Owning Success in the Dressage Ring

This amateur dressage rider learned how to build on basics to reach her goals.
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Credit: Courtesy, Jayne Nessif Jayne Nessif and Morgenstern (aka Cooper)

Credit: Courtesy, Jayne Nessif Jayne Nessif and Morgenstern (aka Cooper)

There isn’t an amateur dressage rider among us who, having watched a mesmerizing Grand Prix performance, can resist the allure of all that it represents, from the magical dance of the piaffe and passage to the graceful canter pirouettes to the rhythmical tempis to the gigantic floating gaits of those larger-than-life horses. But like the eager young jumper rider who cares only about going faster and jumping higher at the expense of mastering correct riding, we as amateur dressage riders tend to want to breeze through those pesky basics and get right to the real treat of it all; those elusive “tricks.”

Having spent only a few years in dressage after 20 years in the hunter/jumper arena, I thought more of a schoolmaster type would be appropriate. I could then learn to ride those exciting tricks right now. 

When I started the search for my new horse, I spent a lot of time on the Internet. I viewed ads with detailed descriptions highlighting those tricks, studying the videos and forwarding them to my trainer, Felicitas von Neumann-Cosel, for her opinion. 

Felicitas observed horses that were tight in the neck or back, resistant to the aids, heavy on the forehand or how the rider was kicking and pulling. Meanwhile, I would think, yeah but the tricks are there! But Felicitas wasn’t going to let me buy some circus pony just so I could experience the thrill of upper-level riding—a privilege I had far from earned. Instead, she found my lovely 6-year-old gelding, Morgenstern aka “Cooper,” who had no formal dressage training. His size and age were appropriate; he was adorable, very smart with beautiful natural gaits. While I was flattered by her confidence in my ability to work with something so green when I was too, I asked, “What about the tricks?” Her response was, “The basics are there so those will come.” 

We shared him for many months so Felicitas could get him confirmed in some basics while I confirmed my basics in longe lessons on a school horse. When I did start lessons on Cooper, they consisted of things like walking a straight line and closing my eyes and feeling his rhythm. At this rate, I would be 80 by the time I got to First Level. I’ve been riding forever, so what’s so important about walking in a straight line or feeling rhythm, and why hasn’t someone mentioned this before?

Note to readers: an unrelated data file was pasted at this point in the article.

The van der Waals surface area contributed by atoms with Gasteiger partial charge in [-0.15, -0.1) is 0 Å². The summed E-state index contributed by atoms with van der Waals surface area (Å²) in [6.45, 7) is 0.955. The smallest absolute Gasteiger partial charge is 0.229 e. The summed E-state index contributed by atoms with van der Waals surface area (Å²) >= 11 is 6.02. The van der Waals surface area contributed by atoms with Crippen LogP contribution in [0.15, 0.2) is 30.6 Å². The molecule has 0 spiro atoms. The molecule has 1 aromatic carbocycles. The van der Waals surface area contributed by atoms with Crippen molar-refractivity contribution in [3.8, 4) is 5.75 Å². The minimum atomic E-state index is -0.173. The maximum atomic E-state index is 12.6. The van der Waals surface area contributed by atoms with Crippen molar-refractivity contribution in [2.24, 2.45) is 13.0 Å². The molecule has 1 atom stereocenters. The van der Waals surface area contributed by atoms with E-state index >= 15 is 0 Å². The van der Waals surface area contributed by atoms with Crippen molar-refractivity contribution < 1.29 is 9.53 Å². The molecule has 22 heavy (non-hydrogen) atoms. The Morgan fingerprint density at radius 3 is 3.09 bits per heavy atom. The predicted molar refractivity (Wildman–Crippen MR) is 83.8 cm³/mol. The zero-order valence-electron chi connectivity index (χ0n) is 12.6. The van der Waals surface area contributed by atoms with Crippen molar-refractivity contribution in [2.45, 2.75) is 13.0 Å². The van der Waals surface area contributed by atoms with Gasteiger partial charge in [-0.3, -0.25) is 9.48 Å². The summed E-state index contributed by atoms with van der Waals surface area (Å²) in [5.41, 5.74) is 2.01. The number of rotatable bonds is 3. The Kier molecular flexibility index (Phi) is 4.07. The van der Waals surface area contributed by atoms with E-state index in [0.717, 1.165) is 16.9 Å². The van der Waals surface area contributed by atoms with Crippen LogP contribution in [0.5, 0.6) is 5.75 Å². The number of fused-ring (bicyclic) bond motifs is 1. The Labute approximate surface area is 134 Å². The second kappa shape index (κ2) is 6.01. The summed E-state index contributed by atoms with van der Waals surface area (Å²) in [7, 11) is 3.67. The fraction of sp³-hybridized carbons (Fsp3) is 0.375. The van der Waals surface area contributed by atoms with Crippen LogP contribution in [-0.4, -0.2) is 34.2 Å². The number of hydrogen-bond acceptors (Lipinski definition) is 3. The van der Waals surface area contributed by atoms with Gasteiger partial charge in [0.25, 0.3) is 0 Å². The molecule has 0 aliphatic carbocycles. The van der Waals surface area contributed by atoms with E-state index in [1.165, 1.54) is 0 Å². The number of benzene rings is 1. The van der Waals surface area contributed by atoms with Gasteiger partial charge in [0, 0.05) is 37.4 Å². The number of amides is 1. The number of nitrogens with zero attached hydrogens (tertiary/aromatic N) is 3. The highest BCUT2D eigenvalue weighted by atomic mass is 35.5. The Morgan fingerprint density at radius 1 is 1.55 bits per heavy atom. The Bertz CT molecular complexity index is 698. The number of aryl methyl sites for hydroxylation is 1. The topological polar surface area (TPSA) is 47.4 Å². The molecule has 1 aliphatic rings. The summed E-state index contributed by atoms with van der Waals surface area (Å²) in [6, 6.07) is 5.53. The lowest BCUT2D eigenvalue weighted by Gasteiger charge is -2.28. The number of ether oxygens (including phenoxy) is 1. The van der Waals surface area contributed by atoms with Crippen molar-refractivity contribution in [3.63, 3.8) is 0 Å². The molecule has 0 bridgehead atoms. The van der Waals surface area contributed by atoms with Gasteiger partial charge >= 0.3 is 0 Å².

But I came to learn that I couldn’t have connection or energy flow through a crooked horse. It’s like trying to ride a bike with a flat tire. The air leaks out and eventually you can’t move or steer. 

Rhythm is the basis for all the gaits, and it didn’t take long for me to figure out that I couldn't move up without those things. I also realized how many trainers gloss over this important information. Let’s face it, the rewards are far from immediate, and it takes patience and discipline on the part of both trainer and student.

After seven months of emphasis on the most basic of things, i.e., straightness, forwardness and suppleness sometimes just at the walk, our first show at Training Level yielded a high score of 73.929 percent! But there was no resting on our laurels as we worked on more basics over the winter. I finally started to make the connection both in my horse and my brain that these basics are the foundation on which all tricks are built.

The leg yield is no longer something I have to ride because it’s in my test, but because it’s another tool that improves my horse’s rideability. Having now graduated to First Level, I received a first and second place at our first show this season. Those classical dressage trainers are right, there’s something to those basics. Maybe that’s why they have stood the test of time. I suspect the tricks will come but my guess is I won’t recognize them as such, but as a further extension of the basics. And that’s the real treat.

We often joked that when Felicitas rode Cooper she made the “deposits” and when I rode him I made the “withdrawals.” Eventually, we made fewer of each. After her rides, the “report card” Cooper would give her of my time on him continued to get better. She shared in my achievements and always would say, “Congratulations, you now own that!” 

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